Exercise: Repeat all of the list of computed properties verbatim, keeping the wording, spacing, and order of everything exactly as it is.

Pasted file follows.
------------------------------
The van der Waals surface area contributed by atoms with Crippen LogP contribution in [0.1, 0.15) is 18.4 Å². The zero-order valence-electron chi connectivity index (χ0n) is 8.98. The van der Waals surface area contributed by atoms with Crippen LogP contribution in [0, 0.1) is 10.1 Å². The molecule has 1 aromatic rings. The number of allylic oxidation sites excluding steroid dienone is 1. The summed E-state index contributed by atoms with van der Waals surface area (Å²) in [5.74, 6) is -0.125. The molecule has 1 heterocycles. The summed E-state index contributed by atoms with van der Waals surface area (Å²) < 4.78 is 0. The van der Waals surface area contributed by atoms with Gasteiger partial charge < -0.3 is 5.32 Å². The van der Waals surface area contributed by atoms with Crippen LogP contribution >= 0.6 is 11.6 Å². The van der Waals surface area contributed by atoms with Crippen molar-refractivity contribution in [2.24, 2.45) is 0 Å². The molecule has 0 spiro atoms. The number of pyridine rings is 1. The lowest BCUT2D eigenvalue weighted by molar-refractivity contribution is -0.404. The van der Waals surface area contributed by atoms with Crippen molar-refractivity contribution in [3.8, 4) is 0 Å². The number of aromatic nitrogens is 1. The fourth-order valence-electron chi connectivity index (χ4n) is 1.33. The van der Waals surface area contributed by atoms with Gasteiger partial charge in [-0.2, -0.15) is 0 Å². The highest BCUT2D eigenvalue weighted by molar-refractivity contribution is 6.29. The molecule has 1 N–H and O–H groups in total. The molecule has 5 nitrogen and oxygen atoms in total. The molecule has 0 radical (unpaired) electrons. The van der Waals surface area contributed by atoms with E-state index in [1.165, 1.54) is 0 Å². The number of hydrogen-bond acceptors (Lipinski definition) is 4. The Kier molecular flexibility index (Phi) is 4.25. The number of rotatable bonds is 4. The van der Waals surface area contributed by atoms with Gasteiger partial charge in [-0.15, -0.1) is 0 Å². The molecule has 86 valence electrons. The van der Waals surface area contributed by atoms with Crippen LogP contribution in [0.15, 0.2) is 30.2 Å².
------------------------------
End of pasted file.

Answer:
The van der Waals surface area contributed by atoms with Crippen LogP contribution in [0.1, 0.15) is 18.4 Å². The zero-order valence-electron chi connectivity index (χ0n) is 8.98. The van der Waals surface area contributed by atoms with Crippen LogP contribution in [0, 0.1) is 10.1 Å². The molecule has 1 aromatic rings. The number of allylic oxidation sites excluding steroid dienone is 1. The summed E-state index contributed by atoms with van der Waals surface area (Å²) in [5.74, 6) is -0.125. The molecule has 1 heterocycles. The summed E-state index contributed by atoms with van der Waals surface area (Å²) < 4.78 is 0. The van der Waals surface area contributed by atoms with Gasteiger partial charge < -0.3 is 5.32 Å². The van der Waals surface area contributed by atoms with Crippen LogP contribution >= 0.6 is 11.6 Å². The van der Waals surface area contributed by atoms with Crippen molar-refractivity contribution in [2.24, 2.45) is 0 Å². The molecule has 0 spiro atoms. The number of pyridine rings is 1. The lowest BCUT2D eigenvalue weighted by molar-refractivity contribution is -0.404. The van der Waals surface area contributed by atoms with Crippen molar-refractivity contribution in [3.8, 4) is 0 Å². The number of aromatic nitrogens is 1. The fourth-order valence-electron chi connectivity index (χ4n) is 1.33. The van der Waals surface area contributed by atoms with Gasteiger partial charge in [-0.2, -0.15) is 0 Å². The highest BCUT2D eigenvalue weighted by molar-refractivity contribution is 6.29. The molecule has 1 N–H and O–H groups in total. The molecule has 5 nitrogen and oxygen atoms in total. The molecule has 0 radical (unpaired) electrons. The van der Waals surface area contributed by atoms with E-state index in [1.165, 1.54) is 0 Å². The number of hydrogen-bond acceptors (Lipinski definition) is 4. The Kier molecular flexibility index (Phi) is 4.25. The number of rotatable bonds is 4. The van der Waals surface area contributed by atoms with Gasteiger partial charge in [-0.15, -0.1) is 0 Å². The molecule has 86 valence electrons. The van der Waals surface area contributed by atoms with Crippen LogP contribution in [0.15, 0.2) is 30.2 Å².